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Community Advisor position changes payment plan


Beginning fall semester 2017, payment for Community Advisors (CAs) will switch from a $1,000 stipend each semester to a grant covering the cost of rooming through the College. Monetarily, this grant comes out to $5,856 per year. The 292.8 percent raise comes with additional job responsibilities and a cap on the number of hours CAs can work at other on campus jobs to just four hours a week.

According to Joe Rolón, director of Residence Life, information sessions for potential CAs held in November, January and February discussed the possibility of switching to the grant system, but students were made aware of the final decision last Wednesday during the group process session of their application. For some like Tim Brennhofer ’19, these changes impact his decision to accept the CA position if offered.

“The one caveat to the changes in the compensation that causes alarm for me is that I can’t hold another on campus job,” Brennhofer said. “I want to be able to do both because contributing to community is an entirely different aspect of Grinnell than working in a leadership role and leading students in different capacities.”

The grant will go directly towards the student’s aid package, which for some, may already cover the cost of rooming. In this case, Residence Life is still trying to determine a system that would allow for the students to use the extra funds towards self-help or other charges on the student’s bill, but this will be addressed on a case by case basis as every student’s aid package differs.

Compensation for CA type duties at many similar institutions is also given in the form of a room grant. This allows the CA payment to be nontaxable, and further benefit the students. The new payment plan was developed through discussions between Residence Life, Human Resources, Financial Aid and Student Affairs, particularly Andrea Conner, associate vice president of Student Affairs.

“CAs have always worked hard and it is a good thing that they are compensated for that.  And with Financial Aid working with Residence Life, I hope for [it] to be positive for everyone involved,” Rolón wrote in an email to The S&B. “Given the dramatic increase in applications this year (both in quantity and quality), I do see this a positive switch.”

Mollie Jo Blahunka ’17 is currently in her seventh semester as a member of Residence Life, serving this year as a CAM for East Campus. When Blahunka began serving as a CA her second year in 2014 it was the first year the CA position was a paid position. At the time the students received a $500 stipend, which increased in 2016 to $1000 to reflect the new on-call duties placed on CAs.

As the duties for CAs continue to increase, next year potentially including weeknight on-call duties, Blahunka believes the switch to room grants, and therefore a large pay raise, reflects a necessary compensation.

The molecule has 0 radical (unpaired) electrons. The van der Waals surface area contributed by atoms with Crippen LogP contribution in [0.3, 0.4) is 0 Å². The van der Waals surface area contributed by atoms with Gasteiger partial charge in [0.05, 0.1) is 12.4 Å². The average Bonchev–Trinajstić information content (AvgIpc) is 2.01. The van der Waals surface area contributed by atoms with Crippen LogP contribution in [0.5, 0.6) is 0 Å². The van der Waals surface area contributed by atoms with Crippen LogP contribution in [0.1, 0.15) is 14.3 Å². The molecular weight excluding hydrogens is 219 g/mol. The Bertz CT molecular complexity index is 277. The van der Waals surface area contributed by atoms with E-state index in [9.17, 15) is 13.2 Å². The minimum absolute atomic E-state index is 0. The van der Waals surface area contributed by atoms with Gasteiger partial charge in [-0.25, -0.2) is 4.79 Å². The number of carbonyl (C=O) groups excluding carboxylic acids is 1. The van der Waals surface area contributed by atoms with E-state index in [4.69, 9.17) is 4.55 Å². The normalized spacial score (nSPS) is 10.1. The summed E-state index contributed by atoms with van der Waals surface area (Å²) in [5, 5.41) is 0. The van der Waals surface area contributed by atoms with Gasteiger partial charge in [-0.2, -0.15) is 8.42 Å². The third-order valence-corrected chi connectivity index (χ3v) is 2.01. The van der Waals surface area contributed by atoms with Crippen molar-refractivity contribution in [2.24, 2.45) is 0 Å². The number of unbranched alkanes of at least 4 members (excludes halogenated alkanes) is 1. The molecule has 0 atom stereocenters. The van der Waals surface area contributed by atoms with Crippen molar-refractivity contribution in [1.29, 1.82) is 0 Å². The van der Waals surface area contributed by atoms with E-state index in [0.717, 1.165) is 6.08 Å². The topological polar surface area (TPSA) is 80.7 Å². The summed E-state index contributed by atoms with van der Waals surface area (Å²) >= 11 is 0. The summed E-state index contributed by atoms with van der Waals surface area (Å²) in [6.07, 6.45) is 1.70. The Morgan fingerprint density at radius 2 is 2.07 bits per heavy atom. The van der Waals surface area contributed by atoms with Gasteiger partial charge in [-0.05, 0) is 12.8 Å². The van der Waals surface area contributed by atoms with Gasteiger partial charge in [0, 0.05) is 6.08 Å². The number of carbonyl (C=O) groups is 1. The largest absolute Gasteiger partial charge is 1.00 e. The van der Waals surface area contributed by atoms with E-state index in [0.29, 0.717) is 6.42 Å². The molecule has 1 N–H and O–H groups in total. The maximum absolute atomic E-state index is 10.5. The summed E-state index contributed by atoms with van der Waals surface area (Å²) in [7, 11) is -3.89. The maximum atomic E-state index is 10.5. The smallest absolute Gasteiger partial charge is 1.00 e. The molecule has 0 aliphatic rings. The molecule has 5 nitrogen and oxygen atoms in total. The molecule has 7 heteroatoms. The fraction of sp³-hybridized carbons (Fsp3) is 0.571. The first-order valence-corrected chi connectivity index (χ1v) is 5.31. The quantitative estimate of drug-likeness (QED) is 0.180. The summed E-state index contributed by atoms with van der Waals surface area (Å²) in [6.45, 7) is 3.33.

“I do [think it’s a good change]. I think it’s not going to please everyone, and we’re not going to find an option that is going to please everyone, … what we have found time and time again is that we work way more than we’re paid for,” Blahunka said.

Carrie Stallings ’19 was a CA during fall 2016 but ultimately had to step down from her position as she had to make the financial decision to move off campus. Because she loved the job and her relationships amongst Residence Life staff, Stallings would have liked to return to a CA position next year, had she been made aware of the changes to the payment plan before the applications were due.

“It definitely could’ve changed things for me. … I just wish I would’ve had time to consider it,” Stallings said.

Stallings was also blindsided by the amount she was taxed on her stipend from last semester, claiming her taxes took out 350 dollars. She has yet to receive a clear explanation about stipend and tax policies from the College, having been told different reasons from the cashier, payroll and Residence Life.

“I think Res Life needs to work on its transparency not only with its staff but with its students. … No one ever disclosed any of [the amount of tax] to us and said, ‘hey put away some of this money’ so I’m feeling pretty screwed,” she said.

Rolón stresses that with the change, Residence Life is willing to work with students and the financial aid office to determine how the grant affects their financial aid package or their ability to work other on campus jobs. Brennhofer hopes he can work with the two to develop a plan for maintaining his other on campus commitments after he finds out if he has been rehired.

“They let us know [if we have been hired] before spring break,” Brennhofer said. “The issue with that is we only have I believe a week or a week and a half to either accept or refuse the offer which is a really short window to make really large financial decisions for the upcoming year.”

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